There are times in life when emotions take over and we say things we later regret. But if an employee impulsively resigns in the heat of the moment, should employers take this as read?

These situations can be difficult for all involved, and while some employers will allow a disgruntled member of staff time to cool off, others may not be so understanding. Of course, even if you do allow the employee to retract their resignation, the relationship may take some time to heal.

But from a purely legal point of view, what’s the correct course of action? More specifically, if an employee does change their mind about wanting to leave, are you obligated to allow them? Let’s take a look with reference to a recent case.

Rae v Wellhead Electrical Supplies

The claimant in this case, Mr Rae, was the managing director of Wellhead Electrical Supplies. In early 2019, Mr Rae raised concerns with his fellow directors, Mr Ogg and Mr Rastall, about a lack of any salary increases for employees since 2014. This had been a long-running point of contention, with Mr Rae in favour of the increases and the other directors more resistant.

According to Mr Rae’s recollection, the three eventually agreed a “general” increase for staff, with larger increases for a select few, including Mr Rae’s son. However, after Mr Rae informed these employees that their salary would increase by a generous 25%, he was dismayed to discover that they only received an extra 5% in their next pay cheque. Feeling betrayed by the other directors and upset that he had made promises to staff in good faith, Mr Rae threw his keys onto Mr Ogg’s desk and told him “I won’t be back”. On his way out of the office, he told Mr Rastall “I believe I’ve just resigned”.

Employees were informed of Mr Rae’s departure just 10 minutes after he left. An “emergency meeting” was also held two hours later, in which it was recorded that the company had “unanimously agreed to accept his resignation”.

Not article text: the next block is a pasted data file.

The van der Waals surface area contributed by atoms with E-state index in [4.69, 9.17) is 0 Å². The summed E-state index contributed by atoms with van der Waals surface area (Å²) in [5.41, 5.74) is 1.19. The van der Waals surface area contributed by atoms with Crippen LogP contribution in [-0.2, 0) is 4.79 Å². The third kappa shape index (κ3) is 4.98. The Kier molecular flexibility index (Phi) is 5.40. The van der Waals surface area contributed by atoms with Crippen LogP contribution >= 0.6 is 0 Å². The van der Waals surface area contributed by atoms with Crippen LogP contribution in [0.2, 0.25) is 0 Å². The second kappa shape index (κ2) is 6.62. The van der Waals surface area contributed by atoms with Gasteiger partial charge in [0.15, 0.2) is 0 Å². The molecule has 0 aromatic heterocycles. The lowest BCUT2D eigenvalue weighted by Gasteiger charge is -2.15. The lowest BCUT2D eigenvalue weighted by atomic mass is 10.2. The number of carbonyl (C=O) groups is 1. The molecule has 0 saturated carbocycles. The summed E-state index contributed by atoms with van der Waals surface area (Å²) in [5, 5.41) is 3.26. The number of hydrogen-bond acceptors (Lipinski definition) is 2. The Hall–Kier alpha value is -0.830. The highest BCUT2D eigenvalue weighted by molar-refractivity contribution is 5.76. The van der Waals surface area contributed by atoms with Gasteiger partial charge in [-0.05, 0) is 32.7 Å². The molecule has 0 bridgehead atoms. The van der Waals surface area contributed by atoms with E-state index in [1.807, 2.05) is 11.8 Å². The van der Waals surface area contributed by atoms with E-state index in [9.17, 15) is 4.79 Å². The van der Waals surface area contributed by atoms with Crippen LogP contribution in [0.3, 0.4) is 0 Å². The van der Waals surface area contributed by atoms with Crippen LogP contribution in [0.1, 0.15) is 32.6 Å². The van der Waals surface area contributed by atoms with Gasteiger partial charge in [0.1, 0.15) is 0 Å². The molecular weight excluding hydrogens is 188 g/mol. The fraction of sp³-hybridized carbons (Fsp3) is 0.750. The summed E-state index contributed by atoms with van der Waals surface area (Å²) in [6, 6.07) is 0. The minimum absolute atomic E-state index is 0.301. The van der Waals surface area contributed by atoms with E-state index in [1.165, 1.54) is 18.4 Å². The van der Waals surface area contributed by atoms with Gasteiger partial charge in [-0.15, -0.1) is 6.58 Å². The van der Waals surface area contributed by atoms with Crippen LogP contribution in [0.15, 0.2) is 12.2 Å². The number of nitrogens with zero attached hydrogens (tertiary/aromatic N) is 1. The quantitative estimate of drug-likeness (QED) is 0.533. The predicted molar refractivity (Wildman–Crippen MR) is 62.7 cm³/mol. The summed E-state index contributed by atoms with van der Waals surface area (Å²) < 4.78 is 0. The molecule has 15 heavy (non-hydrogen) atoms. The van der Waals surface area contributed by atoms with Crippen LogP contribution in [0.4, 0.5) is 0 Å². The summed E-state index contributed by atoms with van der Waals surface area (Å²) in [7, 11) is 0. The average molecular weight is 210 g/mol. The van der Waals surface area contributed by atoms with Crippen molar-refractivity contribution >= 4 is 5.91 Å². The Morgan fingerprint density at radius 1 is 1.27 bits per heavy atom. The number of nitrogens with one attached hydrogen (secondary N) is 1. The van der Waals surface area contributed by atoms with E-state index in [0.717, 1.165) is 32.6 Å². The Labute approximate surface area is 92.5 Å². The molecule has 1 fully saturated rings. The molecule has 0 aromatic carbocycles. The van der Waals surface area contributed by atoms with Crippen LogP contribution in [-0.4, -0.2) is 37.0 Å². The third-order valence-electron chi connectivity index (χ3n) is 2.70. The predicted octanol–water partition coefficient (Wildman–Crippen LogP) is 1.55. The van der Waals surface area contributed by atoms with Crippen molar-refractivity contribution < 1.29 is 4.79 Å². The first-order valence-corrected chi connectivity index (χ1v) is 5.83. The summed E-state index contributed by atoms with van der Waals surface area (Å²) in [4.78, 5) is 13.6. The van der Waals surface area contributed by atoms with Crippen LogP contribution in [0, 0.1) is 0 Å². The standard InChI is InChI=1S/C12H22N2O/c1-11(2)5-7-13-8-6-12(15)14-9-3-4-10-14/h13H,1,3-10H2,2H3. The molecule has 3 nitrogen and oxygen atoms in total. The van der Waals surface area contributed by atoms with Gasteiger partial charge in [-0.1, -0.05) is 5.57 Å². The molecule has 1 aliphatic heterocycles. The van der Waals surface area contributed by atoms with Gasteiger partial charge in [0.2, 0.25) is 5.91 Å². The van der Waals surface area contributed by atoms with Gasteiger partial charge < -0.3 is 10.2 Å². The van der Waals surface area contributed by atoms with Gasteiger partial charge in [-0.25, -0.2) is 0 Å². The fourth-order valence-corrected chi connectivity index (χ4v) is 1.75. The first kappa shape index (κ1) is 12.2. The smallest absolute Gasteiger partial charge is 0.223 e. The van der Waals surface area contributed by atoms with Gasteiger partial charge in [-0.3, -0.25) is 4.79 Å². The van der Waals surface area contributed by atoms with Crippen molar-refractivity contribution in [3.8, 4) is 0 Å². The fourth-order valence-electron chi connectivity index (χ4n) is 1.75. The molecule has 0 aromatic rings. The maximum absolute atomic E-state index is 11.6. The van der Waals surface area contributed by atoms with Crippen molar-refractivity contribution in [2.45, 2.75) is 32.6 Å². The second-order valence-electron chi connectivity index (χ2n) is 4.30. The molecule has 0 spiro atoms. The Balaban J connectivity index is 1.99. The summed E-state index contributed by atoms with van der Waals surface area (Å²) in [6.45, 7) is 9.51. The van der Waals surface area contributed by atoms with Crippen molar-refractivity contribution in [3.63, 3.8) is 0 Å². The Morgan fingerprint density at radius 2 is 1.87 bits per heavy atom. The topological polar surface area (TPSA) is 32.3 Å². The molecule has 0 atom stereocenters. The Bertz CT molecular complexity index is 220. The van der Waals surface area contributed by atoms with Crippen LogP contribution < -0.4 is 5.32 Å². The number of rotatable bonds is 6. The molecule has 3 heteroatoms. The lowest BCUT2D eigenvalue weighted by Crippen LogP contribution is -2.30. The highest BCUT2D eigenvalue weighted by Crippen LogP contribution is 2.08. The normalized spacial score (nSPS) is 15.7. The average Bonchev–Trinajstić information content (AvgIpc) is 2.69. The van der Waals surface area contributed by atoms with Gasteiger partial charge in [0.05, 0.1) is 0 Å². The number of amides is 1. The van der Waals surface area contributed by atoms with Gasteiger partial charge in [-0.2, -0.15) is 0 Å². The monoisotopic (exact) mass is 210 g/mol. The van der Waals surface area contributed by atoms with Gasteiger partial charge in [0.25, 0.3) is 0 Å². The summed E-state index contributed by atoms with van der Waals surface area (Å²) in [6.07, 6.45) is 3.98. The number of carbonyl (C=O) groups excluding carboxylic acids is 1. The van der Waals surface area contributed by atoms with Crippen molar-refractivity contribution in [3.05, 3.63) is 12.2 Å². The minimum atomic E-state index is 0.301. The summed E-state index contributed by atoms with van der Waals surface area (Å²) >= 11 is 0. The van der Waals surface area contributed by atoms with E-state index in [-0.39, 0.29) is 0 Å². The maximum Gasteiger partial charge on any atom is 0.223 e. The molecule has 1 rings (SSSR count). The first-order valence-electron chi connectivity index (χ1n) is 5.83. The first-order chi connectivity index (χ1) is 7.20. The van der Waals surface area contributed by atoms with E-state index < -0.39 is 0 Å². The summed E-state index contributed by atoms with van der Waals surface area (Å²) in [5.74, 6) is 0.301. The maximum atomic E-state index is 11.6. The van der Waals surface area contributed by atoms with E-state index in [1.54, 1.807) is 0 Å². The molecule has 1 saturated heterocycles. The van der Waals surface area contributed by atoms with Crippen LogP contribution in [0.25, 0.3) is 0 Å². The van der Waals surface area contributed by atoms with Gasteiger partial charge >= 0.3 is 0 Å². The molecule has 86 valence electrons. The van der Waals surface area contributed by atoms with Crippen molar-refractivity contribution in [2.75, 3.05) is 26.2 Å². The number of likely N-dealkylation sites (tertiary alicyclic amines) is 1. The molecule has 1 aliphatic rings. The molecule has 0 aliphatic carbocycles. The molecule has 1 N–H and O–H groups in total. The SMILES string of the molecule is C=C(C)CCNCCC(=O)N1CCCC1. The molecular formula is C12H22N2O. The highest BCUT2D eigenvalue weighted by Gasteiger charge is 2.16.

The following day, Mr Rae called to tell the directors that he had “calmed down considerably” and that he had not intended to resign. He explained that he was under a lot of stress at home and was planning to see a doctor later that day. However, according to Mr Rae, Mr Rastall was not receptive to him resuming his position, telling him: “You are no longer f*cking MD. I am and I’ll see you in f*cking court”.

Mr Rae also sent a letter formally retracting his resignation, to which the company responded: “I appreciate that you may have since had a change of heart but your resignation has been accepted and it is simply not open to you to unilaterally withdraw it”.

Employment Tribunal

Mr Rae subsequently made a claim for unfair dismissal. He attributed his rash decision to the stress he was under from having to care for his injured wife and denied that he had ever expressed in clear and absolute terms that he was intending to resign.

Crucially, Mr Rae’s solicitor maintained that “Whether a statement by an employee is to be construed as an offer to resign depends on whether it is beyond reasonable doubt that it communicated such an offer.” In this case, they argued, there was definite scope for ambiguity. Moreover, the company had made no attempt to have Mr Rae confirm his resignation in writing, and his solicitor argued that it would be highly unorthodox for a managing director to terminate his employment and directorship in such an abrupt manner.